Creating 3D Models from Photographs with RealityKit in Swift

Creating 3D Models from Photographs with RealityKit in Swift

RealityKit Object Capture is a feature introduced in Xcode 13 that allows you to create 3D objects from photographs using a process called photogrammetry. Although intended for retailers to enhance their online shopping experience by creating models out of things like furniture and using them in augmented reality experiences, RealityKit is incredibly easy to use for anything you may want, like 3D printing random things from your house.


To use Object Capture, you must:

  • Be running macOS 12 (this feature is not available in iOS!)
  • Provide photographs of the object you want to capture

Capturing photographs of the object is not hard, although you may have to fine-tune your environment to get better results. The idea is to place your object in a well-lit place and continuously take pictures as you round the object. You can also take pictures of the bottom of the object if you'd like that to be modeled as well, by taking pictures of the object flipped upside-down in the same environment.

Your pictures don't need to have any particular ordering or naming for Object Capture to work and there's no minimum number of pictures you need to take, although you might better results the more you do. I've found that ~30ish pictures already give a nice result. Quite easy!

Pictures example

Creating a Photogrammetry CLI App

To use Object Capture, start by creating a new Command Line App in Xcode and add new a class named Session:

import Foundation
import RealityKit
import Combine

final class Session {
    let inputFolder = URL(fileURLWithPath: "/Users/myUser/myPictures", isDirectory: true)
    let outputFile = URL(fileURLWithPath: "/Users/myUser/result.usdz")
    var subscriber: AnyCancellable?

    func run() throws {

Object Capture works by creating a PhotogrammetrySession object, configuring it, passing the folder that contains our pictures and waiting for the result. The result comes asynchronously through Combine, so make sure to create a subscriber object like in the snippet.

In the run() method, create a PhotogrammetrySession with the default configuration:

let configuration = PhotogrammetrySession.Configuration()
let session = try PhotogrammetrySession(
    input: inputFolder,
    configuration: configuration

It's possible to fine-tune the final model, which we'll see further on. For now, let's use the default settings.

With a session, we should now create a request to fabricate a model from our photographs:

let request = PhotogrammetrySession.Request.modelFile(url: outputFile)

To wrap it up, we should observe the progress of the request and wait for it to end. As mentioned before, this process is done asynchronously with Combine, so we should attach a subscriber to the session's output property.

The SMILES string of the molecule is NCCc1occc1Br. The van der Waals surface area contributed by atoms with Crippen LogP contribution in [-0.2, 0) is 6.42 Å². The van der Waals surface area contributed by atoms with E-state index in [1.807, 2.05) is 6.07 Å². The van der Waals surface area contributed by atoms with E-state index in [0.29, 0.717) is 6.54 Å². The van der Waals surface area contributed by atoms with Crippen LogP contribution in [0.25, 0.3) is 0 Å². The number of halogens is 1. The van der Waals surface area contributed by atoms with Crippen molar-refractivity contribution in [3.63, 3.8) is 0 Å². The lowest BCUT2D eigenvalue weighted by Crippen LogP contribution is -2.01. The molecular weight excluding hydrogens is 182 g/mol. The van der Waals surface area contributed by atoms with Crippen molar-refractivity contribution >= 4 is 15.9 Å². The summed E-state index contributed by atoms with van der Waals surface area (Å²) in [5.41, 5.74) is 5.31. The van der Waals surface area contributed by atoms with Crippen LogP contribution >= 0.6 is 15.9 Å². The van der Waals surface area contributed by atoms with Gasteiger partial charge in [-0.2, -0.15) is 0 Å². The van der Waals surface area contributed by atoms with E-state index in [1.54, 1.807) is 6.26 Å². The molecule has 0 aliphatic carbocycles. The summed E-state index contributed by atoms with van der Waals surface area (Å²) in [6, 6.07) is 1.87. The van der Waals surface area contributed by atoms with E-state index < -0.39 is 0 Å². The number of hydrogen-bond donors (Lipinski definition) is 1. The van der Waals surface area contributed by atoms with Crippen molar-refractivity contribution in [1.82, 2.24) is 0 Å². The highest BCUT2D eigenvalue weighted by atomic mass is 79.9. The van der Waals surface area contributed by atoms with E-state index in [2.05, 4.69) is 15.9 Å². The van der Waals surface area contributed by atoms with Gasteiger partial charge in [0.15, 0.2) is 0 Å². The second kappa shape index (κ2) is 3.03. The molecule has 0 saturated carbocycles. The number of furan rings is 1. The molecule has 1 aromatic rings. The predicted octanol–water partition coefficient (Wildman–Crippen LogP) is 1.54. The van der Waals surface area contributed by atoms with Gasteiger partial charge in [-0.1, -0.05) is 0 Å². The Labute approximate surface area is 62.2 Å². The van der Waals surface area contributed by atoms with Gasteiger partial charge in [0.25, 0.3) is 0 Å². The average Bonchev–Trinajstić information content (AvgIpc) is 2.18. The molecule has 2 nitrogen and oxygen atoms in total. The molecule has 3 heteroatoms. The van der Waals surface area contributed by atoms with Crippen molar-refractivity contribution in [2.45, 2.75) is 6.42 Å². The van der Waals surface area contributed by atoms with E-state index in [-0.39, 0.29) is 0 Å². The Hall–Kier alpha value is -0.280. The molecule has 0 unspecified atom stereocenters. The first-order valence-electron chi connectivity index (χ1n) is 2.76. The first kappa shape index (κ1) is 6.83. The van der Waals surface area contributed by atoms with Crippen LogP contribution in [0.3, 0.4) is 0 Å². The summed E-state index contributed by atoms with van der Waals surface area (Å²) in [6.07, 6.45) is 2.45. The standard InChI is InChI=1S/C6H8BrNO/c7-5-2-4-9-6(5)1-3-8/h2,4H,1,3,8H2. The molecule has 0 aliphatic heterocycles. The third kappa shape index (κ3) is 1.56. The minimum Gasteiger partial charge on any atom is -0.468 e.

Additionally, since this is a CLI app, we need to make sure the app stays alive while the model is being created. For simplicity, I've decided to attach a semaphore to the operation:

let semaphore = DispatchSemaphore(value: 0)

subscriber = session.output.sink(receiveCompletion: { completion in
}, receiveValue: { output in
    switch output {
    case .processingComplete:
        print("Processing is complete.")
    case .requestComplete(let request, let result):
        print("Request complete.")
    case .requestProgress(let request, let fractionComplete):
        print("Request in progress: \(fractionComplete)")

try session.process(requests: [request])


As you can see, many aspects of the process can be observed. In this case, I'm only interested in the actual progress.

Before running the app, edit your main.swift file to call our run() method:

try! Session().run()

The process takes a while to start and may take several minutes to finish, so don't worry if you get a bunch of prints but not progress at first. Wait a bit and it will start!

Pictures result

Configuring PhotogrammetrySessions

To fine-tune your results, there are two aspects of Object Capture that can be configured. The first one is the detail of the output, which you can control to determine the number of polygons in the final model:

let request = PhotogrammetrySession.Request.modelFile(
    url: outputFile,
    detail: .preview

Details range from the lower quality preview to the high-end full. Try playing with lower-quality settings before trying to generate a higher-quality one.

The second aspect that can be configured in the input itself:

var configuration = PhotogrammetrySession.Configuration()
configuration.sampleOverlap = .low
configuration.sampleOrdering = .unordered
configuration.featureSensitivity = .high

The configuration struct allows you to provide more information about your photographs, which may result in a better model. sampleOverlap allows you to describe how much overlap there is between each photograph, sampleOrdering allows you to indicate whether or not your photographs are ordered (which will speed the process), and featureSensitivity indicates how hard RealityKit should try to search for features in your object, which should be used in cases where the object doesn't have a lot of discernible structures, edges or textures.